Land near Petra was a green oasis in the past
About 15 km to the east of the ancient city of Petra, archaeologists from the University of Leiden have discovered an impressive network of ancient water conservation measures and irrigated field systems.
In Antiquity, an ingenious system of underground canals, hacked out of the limestone bedrock, in addition to specially built aqueducts and reservoirs with capacities of millions of litres of water, transformed this marginal region into a complex man-made landscape. This is a fantastic example of ancient water-management technology, constructed to irrigate the surrounding terraced field systems.Dr. Driessen, director of the Udhruh Archaeological Project, said, “Thanks to the enthusiasm and hard work of the students and staff of the Faculty of Archaeology we have succeeded in linking the diverse elements of this complex which lie scattered over an immense area of many square kilometres, thereby closing the gaps in this fascinating archaeological puzzle’.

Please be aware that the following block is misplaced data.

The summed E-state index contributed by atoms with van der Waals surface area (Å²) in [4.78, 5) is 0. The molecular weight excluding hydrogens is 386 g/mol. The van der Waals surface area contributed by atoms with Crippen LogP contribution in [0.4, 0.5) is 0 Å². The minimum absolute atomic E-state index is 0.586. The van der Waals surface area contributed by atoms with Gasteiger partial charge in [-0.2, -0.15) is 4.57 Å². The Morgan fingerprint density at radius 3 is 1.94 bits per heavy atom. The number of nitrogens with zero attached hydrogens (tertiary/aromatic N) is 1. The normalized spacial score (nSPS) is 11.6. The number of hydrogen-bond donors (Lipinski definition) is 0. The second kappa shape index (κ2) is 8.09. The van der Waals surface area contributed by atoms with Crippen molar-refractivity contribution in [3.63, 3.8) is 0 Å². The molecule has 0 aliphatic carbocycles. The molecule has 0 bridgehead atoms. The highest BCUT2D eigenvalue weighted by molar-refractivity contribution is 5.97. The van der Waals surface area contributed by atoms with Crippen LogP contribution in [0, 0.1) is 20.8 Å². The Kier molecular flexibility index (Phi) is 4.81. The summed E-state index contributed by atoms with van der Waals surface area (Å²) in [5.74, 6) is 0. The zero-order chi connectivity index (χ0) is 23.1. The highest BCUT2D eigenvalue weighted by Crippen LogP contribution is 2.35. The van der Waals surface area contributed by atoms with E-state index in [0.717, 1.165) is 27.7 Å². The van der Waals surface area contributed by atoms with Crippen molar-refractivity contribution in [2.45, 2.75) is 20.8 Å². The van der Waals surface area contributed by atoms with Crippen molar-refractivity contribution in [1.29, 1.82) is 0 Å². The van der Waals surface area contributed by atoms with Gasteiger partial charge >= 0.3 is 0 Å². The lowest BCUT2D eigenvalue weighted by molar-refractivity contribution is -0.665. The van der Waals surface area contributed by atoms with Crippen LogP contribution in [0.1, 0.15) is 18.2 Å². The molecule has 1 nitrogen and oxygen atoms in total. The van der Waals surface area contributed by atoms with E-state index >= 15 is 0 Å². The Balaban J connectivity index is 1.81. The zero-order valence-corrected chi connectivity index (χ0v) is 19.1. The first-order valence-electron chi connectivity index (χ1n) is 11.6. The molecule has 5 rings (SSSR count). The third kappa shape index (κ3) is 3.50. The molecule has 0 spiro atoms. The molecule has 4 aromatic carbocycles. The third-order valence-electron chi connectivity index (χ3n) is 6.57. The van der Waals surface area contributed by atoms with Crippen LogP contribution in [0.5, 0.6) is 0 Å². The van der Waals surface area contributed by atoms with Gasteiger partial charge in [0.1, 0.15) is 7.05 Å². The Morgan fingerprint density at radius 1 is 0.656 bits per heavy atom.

It is possible that parts of this agricultural system – which was certainly exploited in the 6th century CE– were already well established at least 2000 years ago. Analysis of construction mortar and other artefacts such as pottery will hopefully provide a firmer date for the system.